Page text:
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Le présent article n'est pas disponible en Français
May 2009

James Morris

Several of Canon’s XH and XL series camcorders feature High Definition Serial Digital interface (HD-SDI) outputs that allow for exporting uncompressed digital video in real time. In this article we examine the key features and benefits of using HD-SDI.

The move from standard definition (SD) to high definition (HD) was a big one, and the five-fold increase in pixels required some compromises. In order to tame the data rate for existing connectivity and storage media MPEG compression was adopted and HDV used an anamorphic 1440x1080 resolution rather than the native 1920x1080 pixels of 1080i and 1080p video. These are worthwhile compromises most of the time, as the quality will still be ‘gob-smacking’ compared to SD. But if you want to maintain your HD in its full glory, there is another option – HD-SDI.

HD-SDI has a much greater bandwidth than more consumer-oriented connections. The original version runs at up to 1.485Gbits/sec - more than three times the maximum throughput of FireWire or USB 2. A dual-link version of HD-SDI is just starting to arrive which provides twice the data rate - this will eventually become 3G-SDI, conforming to the SMPTE 424M standard.

For now, though, the basic HD-SDI is the mature and established standard. Thanks to its massive bandwidth HD-SDI doesn’t need video to be compressed. The data rate is high enough for uncompressed transmission of 1080i50, 1080p25 or 720p50 video signals, although not 1080p50 (hence the move to dual-link HD-SDI). So you essentially get the raw output from your camcorder’s sensor before it has been cut down and compromised by the compression circuitry.

Canon camcorders with HD-SDI

The HD-SDI output on the XH G1S - it's the top output in the middle of this picture.

The HD-SDI output on the XH G1S - it's the top output in the middle of this picture.

The interface is integrated into a number of models in Canon’s XH and XL range. The XH G1, XH G1S, XL H1, and XL H1S offer HD-SDI output so that you can hook these up to an external device to feed uncompressed video for recording on a third-party system, or monitoring and mixing in pure digital form. The connector is a standard BNC attachment, but the cable grade is important as poor quality wiring can degrade the signal over longer distances.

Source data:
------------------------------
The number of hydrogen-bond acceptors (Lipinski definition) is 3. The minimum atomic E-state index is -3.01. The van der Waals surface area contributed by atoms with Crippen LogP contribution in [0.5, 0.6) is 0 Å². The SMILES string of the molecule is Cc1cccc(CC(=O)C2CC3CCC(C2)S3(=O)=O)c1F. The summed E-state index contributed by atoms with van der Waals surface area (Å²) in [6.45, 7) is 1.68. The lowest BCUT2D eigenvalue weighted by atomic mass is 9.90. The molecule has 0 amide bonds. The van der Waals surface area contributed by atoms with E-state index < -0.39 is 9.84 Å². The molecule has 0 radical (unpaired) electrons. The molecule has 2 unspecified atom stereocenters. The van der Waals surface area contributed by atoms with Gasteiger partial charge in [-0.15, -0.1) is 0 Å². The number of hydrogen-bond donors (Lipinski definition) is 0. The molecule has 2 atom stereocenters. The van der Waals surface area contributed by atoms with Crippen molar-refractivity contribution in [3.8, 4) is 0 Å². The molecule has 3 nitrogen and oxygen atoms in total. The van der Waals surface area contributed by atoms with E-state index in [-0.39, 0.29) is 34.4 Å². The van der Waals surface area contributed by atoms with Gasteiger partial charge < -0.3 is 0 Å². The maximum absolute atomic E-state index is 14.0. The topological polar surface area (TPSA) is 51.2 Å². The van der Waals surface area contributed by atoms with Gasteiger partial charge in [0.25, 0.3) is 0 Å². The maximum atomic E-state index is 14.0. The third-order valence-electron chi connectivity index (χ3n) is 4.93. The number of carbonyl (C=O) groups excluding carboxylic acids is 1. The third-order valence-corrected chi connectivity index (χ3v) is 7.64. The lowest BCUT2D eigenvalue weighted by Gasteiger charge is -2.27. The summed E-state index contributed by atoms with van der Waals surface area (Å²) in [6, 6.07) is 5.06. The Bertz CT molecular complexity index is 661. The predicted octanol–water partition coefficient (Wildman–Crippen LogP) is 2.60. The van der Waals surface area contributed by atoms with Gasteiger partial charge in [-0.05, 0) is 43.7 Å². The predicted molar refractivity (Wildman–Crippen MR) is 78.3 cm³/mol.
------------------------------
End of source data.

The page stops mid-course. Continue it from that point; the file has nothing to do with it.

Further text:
The HD-SDI video stream consists of two 10-bit portions; one for luminance samples and one for chrominance, so the native signal is 10-bit. But the colour encoding uses 4:2:2 sampling, meaning that there are half as many colour samples as luminance. This has important implications when compared to the MPEG-based compression used by most local camcorder storage formats (including HDV). HDV generally employs 4:2:0 colour encoding so has a quarter of the colour samples compared to luminance. Aside from the generally richer colour afforded by 4:2:2 sampling, it is also much easier to work with when chroma keying, as the green or blue background will be reproduced more accurately. So if you do a lot of keying work in your productions, switching to HD-SDI could dramatically improve your results.

Audio data

 Canon’s XL H1S with the HD-SDI output with cover on. The HD-SDI button is to the right on the bottom row of four controls at the back of the camcorder.

Canon’s XL H1S with the HD-SDI output with cover on. The HD-SDI button is to the right on the bottom row of four controls at the back of the camcorder.

Video isn’t the only data sent over HD-SDI - the format also supports up to 16 channels of audio, or eight stereo pairs. This is 48kHz, 24-bit uncompressed sound using PCM encoding and is also an improvement over the compressed audio used by camcorder recording formats.